Music in the 1940's

by Rachel Geoffrey about a month ago in vintage

It wasn't all about the war!

Music in the 1940's
Photo by Vitto Sommella on Unsplash

I hadn't heard much 1940's music apart from the obvious Vera Lynn and such until a couple of years ago, when a chance purchase of a load of sheet music at a car boot sale gave me the best music education I've had in a long long time. The original intent was that I would be learning to play the music and singing with an acoustic guitar in care homes – but there was a huge flaw in that plan – I'm awful socially and not very confident so I had immense trouble connecting with people. Yet I love old people, I guess I just didn't know what to say to many of these strangers in the homes. However, the education was amazing and one I continue on today. It has widened my already unimaginable breadth of music love. So in this piece I'm hoping to share with you this knowledge and open up a whole era of new music to you. I find that a lot of the music that is played from that era is generally the war time pieces – many of these have sad or profound lyrics which will hold a variety of memories for those who were alive at the time, but there is SO much more music that was around in that decade and I'm going to focus generally on the more upbeat and less known ones.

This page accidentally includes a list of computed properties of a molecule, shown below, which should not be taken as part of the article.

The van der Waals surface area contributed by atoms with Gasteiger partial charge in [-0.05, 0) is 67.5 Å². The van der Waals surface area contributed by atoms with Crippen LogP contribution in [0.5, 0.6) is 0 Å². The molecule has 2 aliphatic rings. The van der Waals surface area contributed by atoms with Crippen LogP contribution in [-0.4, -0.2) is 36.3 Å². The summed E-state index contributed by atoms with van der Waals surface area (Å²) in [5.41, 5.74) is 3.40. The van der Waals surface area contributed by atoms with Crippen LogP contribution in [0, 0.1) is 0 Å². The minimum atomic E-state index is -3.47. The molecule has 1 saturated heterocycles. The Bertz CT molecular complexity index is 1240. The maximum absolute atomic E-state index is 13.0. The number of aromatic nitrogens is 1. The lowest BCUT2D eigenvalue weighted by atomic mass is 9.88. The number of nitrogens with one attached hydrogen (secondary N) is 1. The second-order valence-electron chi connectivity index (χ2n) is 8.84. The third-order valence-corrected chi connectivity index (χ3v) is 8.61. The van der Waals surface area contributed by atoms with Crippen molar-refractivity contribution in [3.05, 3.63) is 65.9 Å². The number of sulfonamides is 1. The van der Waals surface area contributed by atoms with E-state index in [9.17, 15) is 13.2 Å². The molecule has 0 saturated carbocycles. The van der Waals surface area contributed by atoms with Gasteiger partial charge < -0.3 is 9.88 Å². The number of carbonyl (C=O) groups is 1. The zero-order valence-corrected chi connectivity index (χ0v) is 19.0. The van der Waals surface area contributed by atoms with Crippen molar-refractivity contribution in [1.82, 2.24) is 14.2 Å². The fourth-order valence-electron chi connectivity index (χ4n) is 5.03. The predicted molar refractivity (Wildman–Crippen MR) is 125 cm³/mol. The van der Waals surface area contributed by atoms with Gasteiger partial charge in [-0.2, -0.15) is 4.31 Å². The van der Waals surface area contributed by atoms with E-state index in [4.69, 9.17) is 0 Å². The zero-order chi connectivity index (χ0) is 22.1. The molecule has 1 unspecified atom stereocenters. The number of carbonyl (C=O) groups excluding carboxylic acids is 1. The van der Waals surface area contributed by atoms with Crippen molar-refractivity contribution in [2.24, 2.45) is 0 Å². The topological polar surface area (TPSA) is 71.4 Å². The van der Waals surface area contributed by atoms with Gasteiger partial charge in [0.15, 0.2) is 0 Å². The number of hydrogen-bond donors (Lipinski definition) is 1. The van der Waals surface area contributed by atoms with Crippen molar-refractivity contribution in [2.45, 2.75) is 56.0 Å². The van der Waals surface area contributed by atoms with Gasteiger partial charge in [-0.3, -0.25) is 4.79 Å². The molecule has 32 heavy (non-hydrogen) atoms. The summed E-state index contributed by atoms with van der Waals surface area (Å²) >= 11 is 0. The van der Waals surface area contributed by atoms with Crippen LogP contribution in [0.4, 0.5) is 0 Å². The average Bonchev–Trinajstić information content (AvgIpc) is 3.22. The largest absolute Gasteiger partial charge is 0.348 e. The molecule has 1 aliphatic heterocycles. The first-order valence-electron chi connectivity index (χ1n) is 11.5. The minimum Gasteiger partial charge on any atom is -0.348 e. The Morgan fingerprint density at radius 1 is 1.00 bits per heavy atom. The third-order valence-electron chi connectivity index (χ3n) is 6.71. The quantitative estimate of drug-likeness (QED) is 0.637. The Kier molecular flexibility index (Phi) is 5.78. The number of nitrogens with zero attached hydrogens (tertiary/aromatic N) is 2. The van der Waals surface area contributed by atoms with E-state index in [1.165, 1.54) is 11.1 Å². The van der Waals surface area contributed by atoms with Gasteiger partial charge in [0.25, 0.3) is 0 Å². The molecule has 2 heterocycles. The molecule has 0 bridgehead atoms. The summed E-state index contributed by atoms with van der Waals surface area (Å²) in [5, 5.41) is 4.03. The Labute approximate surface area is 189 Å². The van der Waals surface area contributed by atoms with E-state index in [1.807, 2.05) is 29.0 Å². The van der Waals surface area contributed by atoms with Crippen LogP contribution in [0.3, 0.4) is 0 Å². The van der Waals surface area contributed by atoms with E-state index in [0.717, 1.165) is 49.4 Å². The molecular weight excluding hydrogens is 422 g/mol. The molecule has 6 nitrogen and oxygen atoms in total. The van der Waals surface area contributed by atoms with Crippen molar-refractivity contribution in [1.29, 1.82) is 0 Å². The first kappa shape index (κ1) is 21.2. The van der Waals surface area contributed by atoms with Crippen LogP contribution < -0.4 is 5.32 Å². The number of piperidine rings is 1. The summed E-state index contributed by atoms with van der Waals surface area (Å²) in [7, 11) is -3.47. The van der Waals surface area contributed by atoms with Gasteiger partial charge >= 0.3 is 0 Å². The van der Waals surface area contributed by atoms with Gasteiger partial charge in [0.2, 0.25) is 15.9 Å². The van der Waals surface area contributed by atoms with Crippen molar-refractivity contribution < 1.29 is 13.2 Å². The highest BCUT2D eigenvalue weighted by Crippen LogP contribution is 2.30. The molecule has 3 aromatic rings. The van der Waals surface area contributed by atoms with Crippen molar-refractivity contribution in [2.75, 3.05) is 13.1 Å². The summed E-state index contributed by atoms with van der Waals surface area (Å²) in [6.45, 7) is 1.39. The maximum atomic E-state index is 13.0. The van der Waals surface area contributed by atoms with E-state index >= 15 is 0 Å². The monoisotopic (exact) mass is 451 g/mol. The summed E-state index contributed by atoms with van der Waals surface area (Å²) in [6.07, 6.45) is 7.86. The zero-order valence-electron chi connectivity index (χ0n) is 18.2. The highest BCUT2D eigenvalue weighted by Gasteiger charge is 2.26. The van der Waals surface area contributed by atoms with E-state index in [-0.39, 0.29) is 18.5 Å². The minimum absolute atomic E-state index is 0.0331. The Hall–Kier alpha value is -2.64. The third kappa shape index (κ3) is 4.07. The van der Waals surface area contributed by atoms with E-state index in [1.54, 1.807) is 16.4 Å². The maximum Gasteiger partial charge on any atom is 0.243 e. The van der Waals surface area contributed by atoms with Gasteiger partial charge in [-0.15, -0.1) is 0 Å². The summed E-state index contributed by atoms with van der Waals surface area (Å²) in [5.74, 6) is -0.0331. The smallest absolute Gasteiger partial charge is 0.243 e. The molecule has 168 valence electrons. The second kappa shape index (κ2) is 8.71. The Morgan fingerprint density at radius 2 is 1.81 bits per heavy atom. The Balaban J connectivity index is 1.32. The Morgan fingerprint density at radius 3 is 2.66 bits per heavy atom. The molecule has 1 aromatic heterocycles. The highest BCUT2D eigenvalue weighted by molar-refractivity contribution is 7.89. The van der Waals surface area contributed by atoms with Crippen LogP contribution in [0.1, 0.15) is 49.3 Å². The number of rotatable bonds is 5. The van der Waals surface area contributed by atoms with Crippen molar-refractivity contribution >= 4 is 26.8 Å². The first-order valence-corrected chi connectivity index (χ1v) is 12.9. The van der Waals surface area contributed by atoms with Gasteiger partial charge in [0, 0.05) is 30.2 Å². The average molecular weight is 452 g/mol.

One of the first things that really confused me about the sheet music, was that on the recordings that I could find, the first part of many of the songs were missing – what looked like verses. It seemed that on the recordings was only from the 'refrain' section. I came to the conclusion that this was due to the length of time available on the records at the time and made the assumption that if you were able to attend concerts or shows you would have heard the full song. I guess it was the early 'radio version'.